Top Trump administration officials are calling on lawmakers to pass legislation to redirect unused funding from a small-business lifeline, the latest salvo in a week of twists and turns in talks between the White House and congressional leaders on a new round of coronavirus stimulus.



a man wearing a suit and tie: "He may. He may," Kudlow said of Mnuchin. "Secretary Mnuchin is up to $1.8 trillion. So, the bid and the offer is narrowing somewhat between the two sides."


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“He may. He may,” Kudlow said of Mnuchin. “Secretary Mnuchin is up to $1.8 trillion. So, the bid and the offer is narrowing somewhat between the two sides.”

“Now is the time for us to come together and immediately vote on a bill to allow us to spend the unused Paycheck Protection Program funds while we continue to work toward a comprehensive package,” White House chief of staff Mark Meadows and Treasury Secretary Steven Mnuchin wrote in a letter on Sunday to members of the House and Senate. “The all-or-nothing approach is an unacceptable response to the American people.”

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The letter follows a bevy of mixed signals from the administration over the past week — which included President Donald Trump abruptly breaking off stimulus talks, then reversing course and insisting on a variety of relief measures.

House Speaker Nancy Pelosi (D-Calif.) on Sunday rejected the latest $1.8 trillion stimulus offer from Mnuchin. Many Senate Republicans, meanwhile, have been wary of greenlighting yet another hefty relief package.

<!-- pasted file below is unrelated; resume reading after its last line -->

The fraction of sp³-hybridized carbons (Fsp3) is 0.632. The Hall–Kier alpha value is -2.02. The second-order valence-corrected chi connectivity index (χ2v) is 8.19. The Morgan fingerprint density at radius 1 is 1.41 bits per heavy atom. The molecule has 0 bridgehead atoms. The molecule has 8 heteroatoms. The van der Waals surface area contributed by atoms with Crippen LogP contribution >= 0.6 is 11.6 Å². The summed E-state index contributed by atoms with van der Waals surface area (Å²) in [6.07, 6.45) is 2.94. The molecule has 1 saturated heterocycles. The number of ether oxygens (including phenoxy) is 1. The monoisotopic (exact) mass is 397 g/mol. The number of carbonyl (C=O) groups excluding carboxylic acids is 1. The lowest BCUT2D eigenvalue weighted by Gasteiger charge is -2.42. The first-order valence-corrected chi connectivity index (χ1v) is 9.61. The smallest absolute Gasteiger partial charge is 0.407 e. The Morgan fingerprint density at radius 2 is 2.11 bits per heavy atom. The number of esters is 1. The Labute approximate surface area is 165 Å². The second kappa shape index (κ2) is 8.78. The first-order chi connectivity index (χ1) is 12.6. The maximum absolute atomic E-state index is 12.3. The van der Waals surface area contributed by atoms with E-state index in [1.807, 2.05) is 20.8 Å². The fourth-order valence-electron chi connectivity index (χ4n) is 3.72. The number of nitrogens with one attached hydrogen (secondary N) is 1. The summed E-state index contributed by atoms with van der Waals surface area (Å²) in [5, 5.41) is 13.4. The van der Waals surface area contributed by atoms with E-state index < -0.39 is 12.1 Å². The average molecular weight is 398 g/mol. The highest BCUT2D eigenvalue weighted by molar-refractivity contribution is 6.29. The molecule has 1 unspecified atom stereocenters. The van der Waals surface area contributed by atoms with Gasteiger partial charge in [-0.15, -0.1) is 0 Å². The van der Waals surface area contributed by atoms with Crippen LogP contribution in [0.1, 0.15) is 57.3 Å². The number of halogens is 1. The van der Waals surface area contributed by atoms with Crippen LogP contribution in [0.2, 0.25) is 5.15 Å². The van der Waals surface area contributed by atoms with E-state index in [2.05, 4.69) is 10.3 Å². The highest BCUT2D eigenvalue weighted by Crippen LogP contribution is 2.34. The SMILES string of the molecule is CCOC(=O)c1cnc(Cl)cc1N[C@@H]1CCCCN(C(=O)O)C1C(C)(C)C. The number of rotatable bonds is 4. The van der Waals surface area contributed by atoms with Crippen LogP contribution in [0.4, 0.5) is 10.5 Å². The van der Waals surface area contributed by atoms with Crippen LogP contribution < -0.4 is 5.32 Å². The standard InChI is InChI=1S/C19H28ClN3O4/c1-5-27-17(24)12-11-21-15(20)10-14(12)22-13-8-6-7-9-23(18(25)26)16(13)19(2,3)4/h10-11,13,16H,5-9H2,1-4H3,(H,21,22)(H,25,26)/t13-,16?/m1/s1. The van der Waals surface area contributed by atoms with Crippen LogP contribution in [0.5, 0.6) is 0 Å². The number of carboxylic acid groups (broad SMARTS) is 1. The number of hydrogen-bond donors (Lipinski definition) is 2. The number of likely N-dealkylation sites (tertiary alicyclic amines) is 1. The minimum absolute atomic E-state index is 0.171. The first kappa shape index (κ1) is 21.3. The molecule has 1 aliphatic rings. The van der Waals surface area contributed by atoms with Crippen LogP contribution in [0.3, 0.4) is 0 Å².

Meadows and Mnuchin reserved their criticism for the Democratic-led House for passing two massive relief bills largely along party lines “instead of compromising with us on bipartisan legislation like we have done in the past.”

“We will continue to try to work with Speaker Pelosi and Senator [Chuck] Schumer,” the pair wrote. “It is not just about the top-line number but also about legislation that can be passed by both the House and the Senate and signed into law by President Trump to

Credit…Charlie Riedel/Associated Press

Speaker Nancy Pelosi of California and Steven Mnuchin, the Treasury secretary, spoke Wednesday about the prospects of a stand-alone bill for airline relief, as President Trump continued to walk back his own retreat from negotiations on a broader coronavirus relief package and to push for more narrow legislation.

During a conversation in the morning, Mr. Mnuchin asked about the possibility of a stand-alone bill, as a critical payroll program for airline workers lapsed last week and airlines have warned of tens of thousands of more furloughs and layoffs without federal intervention.

Ms. Pelosi noted that Democrats had already thrown their support behind such a measure and reminded Mr. Mnuchin that Republicans had objected to unanimous passage of such a bill in the House on Friday, a spokesman for Ms. Pelosi said. She asked Mr. Mnuchin to review the legislation, championed by Representative Peter DeFazio of Oregon, the chairman of the House Transportation and Infrastructure committee.

A Treasury spokeswoman confirmed that the call took place but would not say what was discussed.

The two talked again for about 20 minutes on Wednesday evening and agreed to talk again on Thursday, according to Drew Hammill, the speaker’s deputy chief of staff.

Since approving nearly $3 trillion in economic relief this spring, Congress and the White House have failed to reach agreement on another package, despite warnings from economists, including the Federal Reserve chair, Jerome H. Powell, that follow-up aid is needed to maintain the country’s economic recovery.

“A long period of unnecessarily slow progress could continue to exacerbate existing disparities in our economy,” Mr. Powell said